Putting the content aside, I am amazed again how his facilitation has helped the debate. As mentioned by him in his interview with BBC, his work is basically to enable public debates though there may not be agreements at the end. I think it makes sense and he has done a great job.

Moreover, he has been enabling debates in different countries like China, Japan, etc. In one of his forum in Japan, the comments from the audience speak for the power of facilitation. See the news report here.

“We tend to shy away from these debates, worried that we might hurt other people’s feelings. But with the help of a good facilitator, Japanese people, too, can have an active discussion.”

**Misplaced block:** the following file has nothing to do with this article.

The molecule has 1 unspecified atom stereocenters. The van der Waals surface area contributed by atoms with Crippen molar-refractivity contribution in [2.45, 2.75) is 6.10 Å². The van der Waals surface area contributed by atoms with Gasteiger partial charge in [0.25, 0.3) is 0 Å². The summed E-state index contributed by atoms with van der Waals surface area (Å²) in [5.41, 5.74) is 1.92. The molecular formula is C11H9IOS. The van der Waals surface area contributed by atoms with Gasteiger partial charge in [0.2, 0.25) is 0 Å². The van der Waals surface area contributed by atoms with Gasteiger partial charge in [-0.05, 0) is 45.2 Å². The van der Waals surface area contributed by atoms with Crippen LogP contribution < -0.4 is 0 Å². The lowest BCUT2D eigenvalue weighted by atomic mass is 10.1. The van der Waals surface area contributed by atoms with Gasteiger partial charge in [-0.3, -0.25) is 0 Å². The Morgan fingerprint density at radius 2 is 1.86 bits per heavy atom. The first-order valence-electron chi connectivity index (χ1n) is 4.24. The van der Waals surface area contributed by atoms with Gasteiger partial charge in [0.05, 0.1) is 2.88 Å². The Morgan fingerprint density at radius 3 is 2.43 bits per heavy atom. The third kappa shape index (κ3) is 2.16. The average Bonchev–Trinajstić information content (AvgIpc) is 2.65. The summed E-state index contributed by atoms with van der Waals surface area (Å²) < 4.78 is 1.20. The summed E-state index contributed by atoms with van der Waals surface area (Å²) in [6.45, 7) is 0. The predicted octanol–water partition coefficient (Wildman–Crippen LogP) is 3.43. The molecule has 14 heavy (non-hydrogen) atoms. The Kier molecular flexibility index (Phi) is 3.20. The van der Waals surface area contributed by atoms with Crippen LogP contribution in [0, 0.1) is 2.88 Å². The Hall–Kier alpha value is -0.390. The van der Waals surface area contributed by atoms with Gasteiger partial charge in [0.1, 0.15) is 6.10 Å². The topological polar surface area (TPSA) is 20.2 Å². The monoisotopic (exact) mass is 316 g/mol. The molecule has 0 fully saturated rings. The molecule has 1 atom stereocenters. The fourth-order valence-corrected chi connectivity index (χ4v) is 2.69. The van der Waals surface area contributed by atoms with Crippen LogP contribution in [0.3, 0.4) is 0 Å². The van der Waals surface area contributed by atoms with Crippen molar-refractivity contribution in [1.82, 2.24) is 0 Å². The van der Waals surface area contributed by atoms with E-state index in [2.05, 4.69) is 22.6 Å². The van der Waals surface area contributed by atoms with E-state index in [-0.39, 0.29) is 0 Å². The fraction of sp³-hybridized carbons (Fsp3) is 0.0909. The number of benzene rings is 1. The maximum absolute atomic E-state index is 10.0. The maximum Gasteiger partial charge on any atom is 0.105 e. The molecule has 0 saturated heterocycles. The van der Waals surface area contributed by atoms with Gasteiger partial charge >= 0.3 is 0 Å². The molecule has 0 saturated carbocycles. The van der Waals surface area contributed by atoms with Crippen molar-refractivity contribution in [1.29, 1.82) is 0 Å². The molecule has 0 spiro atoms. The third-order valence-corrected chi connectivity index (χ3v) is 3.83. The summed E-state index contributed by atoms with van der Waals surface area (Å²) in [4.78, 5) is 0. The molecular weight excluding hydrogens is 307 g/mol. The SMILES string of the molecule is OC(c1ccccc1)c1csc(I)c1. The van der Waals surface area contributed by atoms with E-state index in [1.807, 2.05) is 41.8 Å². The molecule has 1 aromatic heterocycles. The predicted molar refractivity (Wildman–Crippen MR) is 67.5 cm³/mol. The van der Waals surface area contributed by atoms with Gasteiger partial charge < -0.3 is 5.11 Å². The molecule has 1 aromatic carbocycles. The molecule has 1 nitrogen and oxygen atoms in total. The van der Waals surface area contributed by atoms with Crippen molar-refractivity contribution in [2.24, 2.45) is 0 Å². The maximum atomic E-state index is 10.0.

And perhaps the biggest attraction of the “Sandel Theater,” as Hayakawa Publishing President Hiroshi Hayakawa called it, was that the professor demonstrated an exceptional ability to put people at ease, treating everyone equally and with respect — as seen in his policy of calling everyone by their first name.

In fact Kan, who said he found Sandel more inspiring than U.S. President Barack Obama, confessed he was “almost in tears” when Sandel called his name. Kimiko Morinaka, 38, a volunteer counselor from Hokkaido, was likewise thrilled.

“When I saw the NHK program, I felt very strongly that I wanted to participate in such an outstanding course,” Morinaka said. “Coming here tonight was my dream come true. I had long dreamed of being asked, ‘What’s your name?’ “

PS See his recent talk on ‘What Money Can’t Buy’.   Amazing examples and arguments!